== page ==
Manatawna urban farming banned

Philadelphia City Council recently passed a zoning bill that throws a wrench in the city’s plans for an urban farming initiative at Manatawna Farm.

Philadelphia City Council recently passed a zoning bill that throws a wrench in the city’s plans for an urban farming initiative at Manatawna Farms in Upper Roxborough.

The bill, approved unanimously, establishes the Roxborough Environmental Control District. The zoning overlay prohibits the city’s Parks and Recreation Department from converting five acres of the 76-acre parcel to commercial, chemical-free farming.

About 50 acres of the site are currently used for livestock pastures and hay production by W.B. Saul High School of Agricultural Sciences. The Schuylkill Center for Environmental Education also uses the land for community gardening.

City Council’s Committee on Rules previously passed the measure, which sent it to full council for a vote.

During the committee’s hearing, supporters of the bill testified that commercial agriculture at the farm would negatively impact the environment and the students at Saul High School.

“We need to create more green places, not undermine the ones that already exist,” said David O’Neil, a Roxborough resident and founding member of the Friends of Manatawna Farms.

Christina Kobland, a fellow Friend and owner of the land conservancy company Native Return, explained that commercial farming would disrupt the natural habitats of native species. In particular, it would put migratory field birds like the bobolink and meadowlark, as well as box turtles and bobcats, in jeopardy.

The five acres would be carved out of Saul High School’s 25-acre hay field. Emilio Garcia, a senior at Saul, said the loss of land would put an unnecessary financial burden on the high school and hurt its Farm to Table program, which promotes eating fresh, locally grown food.

“All of the livestock depend on Manatawna’s hay,” said Garcia.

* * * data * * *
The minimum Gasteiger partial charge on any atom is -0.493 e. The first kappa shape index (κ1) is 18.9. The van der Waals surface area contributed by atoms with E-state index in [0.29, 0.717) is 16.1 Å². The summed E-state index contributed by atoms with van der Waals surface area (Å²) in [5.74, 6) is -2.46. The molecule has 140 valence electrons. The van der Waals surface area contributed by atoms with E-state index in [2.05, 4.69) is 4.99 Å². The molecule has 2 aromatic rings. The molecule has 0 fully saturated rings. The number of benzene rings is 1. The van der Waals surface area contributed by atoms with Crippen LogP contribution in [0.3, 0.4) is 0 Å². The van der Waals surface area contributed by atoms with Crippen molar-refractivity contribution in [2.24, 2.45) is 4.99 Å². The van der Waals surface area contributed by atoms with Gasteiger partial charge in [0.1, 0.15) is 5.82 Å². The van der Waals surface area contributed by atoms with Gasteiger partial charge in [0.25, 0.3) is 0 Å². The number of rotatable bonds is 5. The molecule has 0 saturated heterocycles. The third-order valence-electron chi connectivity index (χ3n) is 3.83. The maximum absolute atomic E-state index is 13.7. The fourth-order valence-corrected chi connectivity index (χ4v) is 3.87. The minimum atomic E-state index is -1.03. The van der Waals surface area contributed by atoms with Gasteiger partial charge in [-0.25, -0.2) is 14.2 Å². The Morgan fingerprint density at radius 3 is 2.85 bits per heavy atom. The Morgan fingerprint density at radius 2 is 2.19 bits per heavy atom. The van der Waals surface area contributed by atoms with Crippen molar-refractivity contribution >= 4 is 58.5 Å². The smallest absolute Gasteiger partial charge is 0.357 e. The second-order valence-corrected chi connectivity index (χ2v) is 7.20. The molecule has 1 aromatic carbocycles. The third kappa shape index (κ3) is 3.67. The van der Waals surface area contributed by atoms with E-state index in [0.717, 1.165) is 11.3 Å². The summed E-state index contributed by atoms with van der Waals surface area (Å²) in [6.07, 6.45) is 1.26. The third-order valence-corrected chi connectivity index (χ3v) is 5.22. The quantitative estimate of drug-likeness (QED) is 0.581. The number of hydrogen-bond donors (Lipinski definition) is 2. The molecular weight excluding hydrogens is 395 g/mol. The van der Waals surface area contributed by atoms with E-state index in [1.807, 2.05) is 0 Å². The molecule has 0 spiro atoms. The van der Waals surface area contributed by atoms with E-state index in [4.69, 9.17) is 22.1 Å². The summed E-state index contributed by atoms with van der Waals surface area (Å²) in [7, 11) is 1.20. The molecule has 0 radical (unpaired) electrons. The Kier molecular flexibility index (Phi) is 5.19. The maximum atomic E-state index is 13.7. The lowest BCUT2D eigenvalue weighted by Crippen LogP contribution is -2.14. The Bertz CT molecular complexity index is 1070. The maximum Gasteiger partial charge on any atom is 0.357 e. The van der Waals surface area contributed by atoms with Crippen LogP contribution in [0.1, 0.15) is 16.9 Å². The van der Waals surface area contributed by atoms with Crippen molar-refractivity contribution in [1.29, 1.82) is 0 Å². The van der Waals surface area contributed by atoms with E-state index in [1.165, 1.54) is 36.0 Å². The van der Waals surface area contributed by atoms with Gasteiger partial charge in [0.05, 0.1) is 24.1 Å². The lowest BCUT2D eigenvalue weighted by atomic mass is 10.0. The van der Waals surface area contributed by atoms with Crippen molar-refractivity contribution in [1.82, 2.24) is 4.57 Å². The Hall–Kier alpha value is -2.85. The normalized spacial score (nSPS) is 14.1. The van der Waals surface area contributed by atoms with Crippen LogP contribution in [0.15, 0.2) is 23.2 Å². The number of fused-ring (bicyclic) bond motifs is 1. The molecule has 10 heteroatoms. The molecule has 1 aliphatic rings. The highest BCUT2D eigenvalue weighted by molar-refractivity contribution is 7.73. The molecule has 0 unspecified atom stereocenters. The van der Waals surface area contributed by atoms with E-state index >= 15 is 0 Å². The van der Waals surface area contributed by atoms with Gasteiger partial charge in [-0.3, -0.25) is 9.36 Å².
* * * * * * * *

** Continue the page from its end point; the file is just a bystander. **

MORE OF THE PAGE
At the same hearing, Fairmount Park officials, who manage the land, argued that the city’s plan to create 10 half-acre farms at Manatawna would not disturb the grassland’s native plants and animals.

Executive Director Mark Focht said there has been an overwhelming interest in the project from residents. He added that the land presents the city with the rare opportunity to fulfill its goal of improving access to fresh, local produce through its Greenworks Philadelphia program.

“One of the most significant constraints of urban farming in Philadelphia is access to high quality agricultural land which will not change in ownership or use,” said Focht during his testimony.

Fourth-district Councilman Curtis Jones, who sponsored the bill, said he supports the city’s efforts to expand urban agriculture, but not at Manatawna Farms.

“Fairmount Park controls over 2,000 acres of farms and why those five acres of farm are so important is a mystery to me,” Jones said. “It’s amazing to me that the only place, in the city of Philadelphia that can grow a vegetable is Manatawna farms.”

The property is currently zoned residential, which permits agriculture and horticulture initiatives, but bars any kind of commercial farming.

William Kramer with the Philadelphia Planning Commission testified that the overlay is redundant and unnecessary. Focht added that the establishment of the Roxborough Environmental Control District only creates an additional hoop to jump through.

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